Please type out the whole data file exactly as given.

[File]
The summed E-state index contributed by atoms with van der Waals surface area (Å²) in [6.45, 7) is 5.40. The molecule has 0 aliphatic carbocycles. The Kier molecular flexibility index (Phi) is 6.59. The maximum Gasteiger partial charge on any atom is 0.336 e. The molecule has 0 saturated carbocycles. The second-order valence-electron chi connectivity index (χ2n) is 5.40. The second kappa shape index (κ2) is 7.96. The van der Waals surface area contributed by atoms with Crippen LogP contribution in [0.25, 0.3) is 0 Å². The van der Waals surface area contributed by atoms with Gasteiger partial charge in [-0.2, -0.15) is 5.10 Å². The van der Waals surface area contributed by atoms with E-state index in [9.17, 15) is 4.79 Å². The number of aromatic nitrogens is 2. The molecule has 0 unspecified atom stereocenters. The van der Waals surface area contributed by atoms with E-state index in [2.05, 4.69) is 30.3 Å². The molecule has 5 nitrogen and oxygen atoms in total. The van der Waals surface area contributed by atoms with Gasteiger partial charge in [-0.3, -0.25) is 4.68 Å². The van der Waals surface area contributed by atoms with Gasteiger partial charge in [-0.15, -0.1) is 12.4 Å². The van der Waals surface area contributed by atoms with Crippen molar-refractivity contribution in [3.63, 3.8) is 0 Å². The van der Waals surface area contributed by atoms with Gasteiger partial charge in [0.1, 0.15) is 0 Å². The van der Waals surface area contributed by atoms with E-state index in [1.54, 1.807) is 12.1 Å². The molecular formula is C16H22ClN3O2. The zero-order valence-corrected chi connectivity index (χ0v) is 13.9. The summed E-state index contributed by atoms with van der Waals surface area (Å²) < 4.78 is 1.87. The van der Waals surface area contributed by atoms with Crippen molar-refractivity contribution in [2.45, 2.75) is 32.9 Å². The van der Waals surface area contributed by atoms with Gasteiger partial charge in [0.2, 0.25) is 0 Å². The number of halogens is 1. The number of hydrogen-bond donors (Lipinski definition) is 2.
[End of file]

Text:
The summed E-state index contributed by atoms with van der Waals surface area (Å²) in [6.45, 7) is 5.40. The molecule has 0 aliphatic carbocycles. The Kier molecular flexibility index (Phi) is 6.59. The maximum Gasteiger partial charge on any atom is 0.336 e. The molecule has 0 saturated carbocycles. The second-order valence-electron chi connectivity index (χ2n) is 5.40. The second kappa shape index (κ2) is 7.96. The van der Waals surface area contributed by atoms with Crippen LogP contribution in [0.25, 0.3) is 0 Å². The van der Waals surface area contributed by atoms with Gasteiger partial charge in [-0.2, -0.15) is 5.10 Å². The van der Waals surface area contributed by atoms with E-state index in [9.17, 15) is 4.79 Å². The number of aromatic nitrogens is 2. The molecule has 0 unspecified atom stereocenters. The van der Waals surface area contributed by atoms with E-state index in [2.05, 4.69) is 30.3 Å². The molecule has 5 nitrogen and oxygen atoms in total. The van der Waals surface area contributed by atoms with Gasteiger partial charge in [-0.3, -0.25) is 4.68 Å². The van der Waals surface area contributed by atoms with Gasteiger partial charge in [-0.15, -0.1) is 12.4 Å². The van der Waals surface area contributed by atoms with Crippen molar-refractivity contribution in [3.63, 3.8) is 0 Å². The van der Waals surface area contributed by atoms with Gasteiger partial charge in [0.1, 0.15) is 0 Å². The van der Waals surface area contributed by atoms with E-state index in [1.54, 1.807) is 12.1 Å². The molecular formula is C16H22ClN3O2. The zero-order valence-corrected chi connectivity index (χ0v) is 13.9. The summed E-state index contributed by atoms with van der Waals surface area (Å²) < 4.78 is 1.87. The van der Waals surface area contributed by atoms with Crippen molar-refractivity contribution in [2.45, 2.75) is 32.9 Å². The van der Waals surface area contributed by atoms with Gasteiger partial charge in [0.2, 0.25) is 0 Å². The number of halogens is 1. The number of hydrogen-bond donors (Lipinski definition) is 2.